Skin cancerA new combination of drugs has been shown to improve skin cancer survival, new data presented at the Society for Melanoma Research (SMR) annual meeting has revealed.

The combination of cobimetinib and Zelboraf (vemurafenib) has been shown to extend the lives of previously untreated patients with advanced skin cancer to nearly two years (22.3 months) – an improvement of nearly five months more than the approved treatment, vemurafenib alone – according to new data from the coBRIM study.

Cobimetinib works together with vemurafenib to target and block two parts of an important pathway involved in cancer cell growth and survival, called MAPK. The process can be likened to a canal system, with treatment acting as floodgates:

 

  • Vemurafenib works by seeking out mutated BRAF proteins in the pathway and activating a floodgate – blocking the ‘survive and multiply’ signals being sent directly into the cell
  • However, in most cases when BRAF-inhibition treatment is given alone, resistance develops; the floodgate bursts or another route is found and the flow downstream is re-established
  • Cobimetinib works alongside vemurafenib to create a more powerful floodgate system; seeking out another protein in the pathway called MEK located downstream, and activating another floodgate – reinforcing the blockade, leading to inhibited cell growth and the creation of a more powerful resistance barrier.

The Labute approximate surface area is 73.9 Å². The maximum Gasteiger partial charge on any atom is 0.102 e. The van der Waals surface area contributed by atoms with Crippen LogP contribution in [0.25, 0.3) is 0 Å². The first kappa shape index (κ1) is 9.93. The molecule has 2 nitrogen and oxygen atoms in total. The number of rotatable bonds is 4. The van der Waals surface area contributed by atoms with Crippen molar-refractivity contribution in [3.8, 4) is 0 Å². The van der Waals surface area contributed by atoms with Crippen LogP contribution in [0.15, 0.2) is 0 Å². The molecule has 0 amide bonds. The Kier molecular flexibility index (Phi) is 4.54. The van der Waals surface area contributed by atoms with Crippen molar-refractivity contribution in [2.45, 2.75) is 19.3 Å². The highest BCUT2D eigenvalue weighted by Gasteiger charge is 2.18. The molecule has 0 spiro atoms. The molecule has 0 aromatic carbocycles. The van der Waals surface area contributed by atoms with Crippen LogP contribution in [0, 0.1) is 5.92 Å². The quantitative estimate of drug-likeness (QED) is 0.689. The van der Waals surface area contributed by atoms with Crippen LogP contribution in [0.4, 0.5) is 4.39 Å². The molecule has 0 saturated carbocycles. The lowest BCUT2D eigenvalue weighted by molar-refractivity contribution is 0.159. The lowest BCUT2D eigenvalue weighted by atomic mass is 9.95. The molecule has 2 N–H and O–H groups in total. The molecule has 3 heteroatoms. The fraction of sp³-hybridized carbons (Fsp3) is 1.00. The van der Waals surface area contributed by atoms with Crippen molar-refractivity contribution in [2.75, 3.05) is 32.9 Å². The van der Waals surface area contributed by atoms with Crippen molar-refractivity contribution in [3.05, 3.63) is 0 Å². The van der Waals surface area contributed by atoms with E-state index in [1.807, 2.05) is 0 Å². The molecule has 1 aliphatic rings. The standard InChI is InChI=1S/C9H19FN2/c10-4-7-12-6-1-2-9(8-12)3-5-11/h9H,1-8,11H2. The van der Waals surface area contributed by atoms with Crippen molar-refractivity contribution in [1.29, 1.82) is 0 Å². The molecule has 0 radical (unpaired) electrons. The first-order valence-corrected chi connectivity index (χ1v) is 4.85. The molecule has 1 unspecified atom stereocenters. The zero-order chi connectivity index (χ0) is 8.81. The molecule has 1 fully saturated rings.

The safety profile of the cobimetinib-vemurafenib combination was consistent with safety data previously reported. The most common adverse events in the combination arm were diarrhoea, rash, nausea, fever, sun sensitivity, liver enzyme abnormalities, elevated creatine phosphokinase (CPK, an enzyme released by muscles) and vomiting.

Dr James Larkin, Consultant Medical Oncologist at The Royal Marsden and Lead Investigator of the Phase III study, coBRIM, said: “These results are very promising; while progress has been made, there has been a great need to find new treatment options that can extend survival and reduce the likelihood of resistance – a common challenge in tackling this form of advanced skin cancer. Cobimetinib and vemurafenib have complimentary ways of working together to block the cancer cell survival pathway, significantly extending life and could reduce or delay resistance. This is a very encouraging development.”

In September, the Committee for Medicinal Products for Human Use adopted a positive opinion, recommending the granting of a Marketing Authorisation for cobimetinib, intended for the treatment of unresectable or metastatic melanoma in combination with vemurafenib.